Jan 17 2023

Living Solar Cell

I file this one under – an interesting technology that will probably never have any significant application. I could be wrong, but see what you think. Researchers have created a “Self-Enclosed Bio-Photoelectrochemical Cell in Succulent Plants.” Essentially they made a plant into a solar cell that can generate a small amount of electricity, with the source of electrons being photosynthesis. From the press release:

The researchers created a living solar cell using the succulent Corpuscularia lehmannii, also called the “ice plant.” They inserted an iron anode and platinum cathode into one of the plant’s leaves and found that its voltage was 0.28V. When connected into a circuit, it produced up to 20 µA/cm2 of photocurrent density, when exposed to light and could continue producing current for over a day. Though these numbers are less than that of a traditional alkaline battery, they are representative of just a single leaf.

That is certainly a tiny amount of current, but the idea, obviously, is to wire in thousands of leaves, and have a field with thousands of plants. The potential advantage of this approach is that you can essentially grow your solar cell. Most of the work is done by the plant itself. This could potentially reduce manufacturing costs in both money and carbon. In addition the researchers were able to harvest a small amount of free hydrogen from the process. That is potentially more useful – if this could be optimized to produce green hydrogen, there are many possible advantages for a green economy.

But there are some significant down sides as well. First, the use of platinum cathodes is a non-starter. Whenever the word “platinum” appears in reporting about a new battery or solar technology, I know that is not going anywhere. NASA may be interested in use in satellites and probes, but they are not going to be mass produced for general use, and will not contribute significantly to changing our economy over to near-zero carbon.

There are also many practical issues. Wiring all those leaves cannot be an easy task. Also, they report that the setup worked for a day. Does that mean they stopped the experiment after a day or it stopped working after a day? Either way, we need to know what the longevity of the system is, and what effect this all has on the health and life of the plant.

In the end this is similar to attempts at developing an “artificial leaf” that will generate hydrogen from solar energy. What we have is a proof of concept – you can actually harvest electricity from plants. But that’s not the hard part. The hard part is developing a practical, cost and carbon effective, system that can scale. We also need to consider land and water use. Perhaps the best thing about current solar panels is that you can put them on the roofs of buildings. If every building in the US had solar panels the most recent estimate is that this would produce 40% of our current electricity use. Where are we going to put all these plants without using up precious arable land?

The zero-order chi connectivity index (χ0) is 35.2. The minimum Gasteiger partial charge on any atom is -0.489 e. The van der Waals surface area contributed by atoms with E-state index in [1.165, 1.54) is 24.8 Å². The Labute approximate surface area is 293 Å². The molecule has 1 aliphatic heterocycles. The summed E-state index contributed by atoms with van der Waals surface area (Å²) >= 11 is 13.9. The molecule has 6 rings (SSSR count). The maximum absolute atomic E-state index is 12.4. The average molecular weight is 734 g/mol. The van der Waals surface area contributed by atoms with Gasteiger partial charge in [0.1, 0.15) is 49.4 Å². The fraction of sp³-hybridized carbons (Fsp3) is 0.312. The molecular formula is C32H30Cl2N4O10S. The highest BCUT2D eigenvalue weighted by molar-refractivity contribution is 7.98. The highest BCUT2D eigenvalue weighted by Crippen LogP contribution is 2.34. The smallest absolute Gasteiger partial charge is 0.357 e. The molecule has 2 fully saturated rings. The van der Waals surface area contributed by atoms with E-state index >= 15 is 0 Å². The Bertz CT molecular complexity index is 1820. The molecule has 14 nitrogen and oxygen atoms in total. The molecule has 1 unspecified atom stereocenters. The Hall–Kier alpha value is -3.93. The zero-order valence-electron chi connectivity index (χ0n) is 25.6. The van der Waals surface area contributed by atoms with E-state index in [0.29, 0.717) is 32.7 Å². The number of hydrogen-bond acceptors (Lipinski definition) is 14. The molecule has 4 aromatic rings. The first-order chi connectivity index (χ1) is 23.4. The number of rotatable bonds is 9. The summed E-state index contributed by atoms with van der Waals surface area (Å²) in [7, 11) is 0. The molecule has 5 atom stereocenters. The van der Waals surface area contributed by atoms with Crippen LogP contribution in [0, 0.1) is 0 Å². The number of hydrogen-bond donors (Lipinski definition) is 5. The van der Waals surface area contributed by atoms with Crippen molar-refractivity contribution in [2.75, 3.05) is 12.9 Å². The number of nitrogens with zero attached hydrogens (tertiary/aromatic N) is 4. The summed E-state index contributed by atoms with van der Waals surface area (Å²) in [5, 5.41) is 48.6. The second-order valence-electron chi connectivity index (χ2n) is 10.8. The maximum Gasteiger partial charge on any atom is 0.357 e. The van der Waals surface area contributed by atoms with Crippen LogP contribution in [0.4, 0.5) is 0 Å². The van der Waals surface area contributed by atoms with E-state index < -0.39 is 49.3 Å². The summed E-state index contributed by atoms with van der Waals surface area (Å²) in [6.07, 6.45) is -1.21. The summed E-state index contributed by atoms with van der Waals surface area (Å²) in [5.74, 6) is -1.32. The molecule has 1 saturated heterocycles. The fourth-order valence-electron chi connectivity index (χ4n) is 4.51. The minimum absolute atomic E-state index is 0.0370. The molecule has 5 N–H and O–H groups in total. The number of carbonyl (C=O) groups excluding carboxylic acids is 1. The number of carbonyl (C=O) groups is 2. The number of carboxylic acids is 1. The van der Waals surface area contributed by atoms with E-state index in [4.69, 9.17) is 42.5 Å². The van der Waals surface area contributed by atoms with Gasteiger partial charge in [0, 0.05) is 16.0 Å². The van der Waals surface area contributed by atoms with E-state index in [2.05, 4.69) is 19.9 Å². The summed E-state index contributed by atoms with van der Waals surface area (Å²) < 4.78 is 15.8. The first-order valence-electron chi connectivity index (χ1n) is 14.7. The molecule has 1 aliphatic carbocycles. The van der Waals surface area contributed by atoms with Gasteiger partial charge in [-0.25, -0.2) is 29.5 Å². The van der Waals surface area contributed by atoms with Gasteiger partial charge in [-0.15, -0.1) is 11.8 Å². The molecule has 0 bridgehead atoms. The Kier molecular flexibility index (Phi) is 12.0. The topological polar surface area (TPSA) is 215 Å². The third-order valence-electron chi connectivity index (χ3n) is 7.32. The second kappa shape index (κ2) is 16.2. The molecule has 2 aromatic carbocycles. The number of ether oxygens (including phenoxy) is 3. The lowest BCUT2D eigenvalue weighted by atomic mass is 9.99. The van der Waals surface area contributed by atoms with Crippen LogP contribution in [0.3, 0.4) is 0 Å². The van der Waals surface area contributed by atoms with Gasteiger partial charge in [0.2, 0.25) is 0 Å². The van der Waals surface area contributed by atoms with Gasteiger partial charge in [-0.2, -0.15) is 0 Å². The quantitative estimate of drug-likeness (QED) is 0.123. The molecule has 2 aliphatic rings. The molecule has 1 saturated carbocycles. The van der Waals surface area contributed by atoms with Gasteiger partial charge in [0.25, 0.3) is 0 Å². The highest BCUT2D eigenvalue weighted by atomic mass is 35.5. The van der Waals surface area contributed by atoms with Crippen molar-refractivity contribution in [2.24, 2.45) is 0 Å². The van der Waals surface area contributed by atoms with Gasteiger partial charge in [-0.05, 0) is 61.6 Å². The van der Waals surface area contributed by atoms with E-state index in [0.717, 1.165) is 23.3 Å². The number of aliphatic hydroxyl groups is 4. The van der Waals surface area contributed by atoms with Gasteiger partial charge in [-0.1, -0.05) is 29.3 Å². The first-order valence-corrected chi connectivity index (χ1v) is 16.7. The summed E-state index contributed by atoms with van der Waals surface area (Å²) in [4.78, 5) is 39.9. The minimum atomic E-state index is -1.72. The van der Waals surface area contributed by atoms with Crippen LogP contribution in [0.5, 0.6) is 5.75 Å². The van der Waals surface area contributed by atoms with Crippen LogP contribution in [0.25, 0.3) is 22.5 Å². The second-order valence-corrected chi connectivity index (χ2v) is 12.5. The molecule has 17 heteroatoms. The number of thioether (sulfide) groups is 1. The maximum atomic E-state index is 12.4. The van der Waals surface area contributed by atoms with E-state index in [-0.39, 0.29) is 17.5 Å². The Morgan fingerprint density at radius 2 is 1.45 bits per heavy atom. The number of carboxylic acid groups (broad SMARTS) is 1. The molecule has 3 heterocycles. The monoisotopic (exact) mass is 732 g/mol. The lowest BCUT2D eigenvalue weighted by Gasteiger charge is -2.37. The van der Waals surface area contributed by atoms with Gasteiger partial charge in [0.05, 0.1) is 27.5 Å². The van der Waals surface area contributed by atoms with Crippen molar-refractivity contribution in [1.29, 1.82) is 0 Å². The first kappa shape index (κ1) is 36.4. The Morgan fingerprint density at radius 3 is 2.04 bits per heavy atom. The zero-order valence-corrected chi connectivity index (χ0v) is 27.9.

Let’s, however, consider the future. Is there any potential for this type of technology? I think ultimately it is unlikely, because the numbers simply don’t add up. But if there were to be any role for such technology I think it would have to involve genetically engineered plants. We know that plants can generate a lot of excess energy beyond their basic function – to produce fruit, for example. That energy could instead be diverted to direct electricity and hydrogen production. We would want plants that are fast growing, capture a lot of sunlight, can grow in areas that are not well suited for crops, and invest minimal energy in their own structure. Ideally they would be “pre-wired”, meaning that their leaf structure would be maximally amenable to hooking up to a system to harvest the electricity (no platinum needed).

I don’t know if such a plant is plausible, but I think that is what it would take. Perhaps in the far future, when we have the technology to essentially design organisms to our specifications, it will be more feasible. Future  societies may be able to just grow their power source and plug in.

Of course, we always have to think about what competing technologies will be available by that same timeframe. In a hundred years or so, when extreme genetic engineering is possible, what will regular solar panels be like? We may have cheap efficient organic solar panels we can just 3D print at will, and put on every surface. That seems more likely than an electricity tree.

I then like to consider – will there be any niche applications? Perhaps this tech will not be practical for large scale use, but there may be some applications where its advantages are greater than its disadvantages. It’s a good rule of thumb to consider that many competing technologies exist side-by-side in different uses and contexts. Perhaps when settling Mars it will be more weight-efficient to carry seeds than solar panels, or the machinery to build them. At least this may be a back-up technology if needed. Even some remote locations on Earth may find a use for such technology.

But I suspect, if a practical electricity-generating plant is created, it will be a novelty, used in the same way a potato clock is used, as a curiosity rather than a practical application. As an aesthetic it may be fun to have plants producing electricity rather than “hard” technology. But if I had to bet I would say this is not going to be any significant solution to our energy needs.

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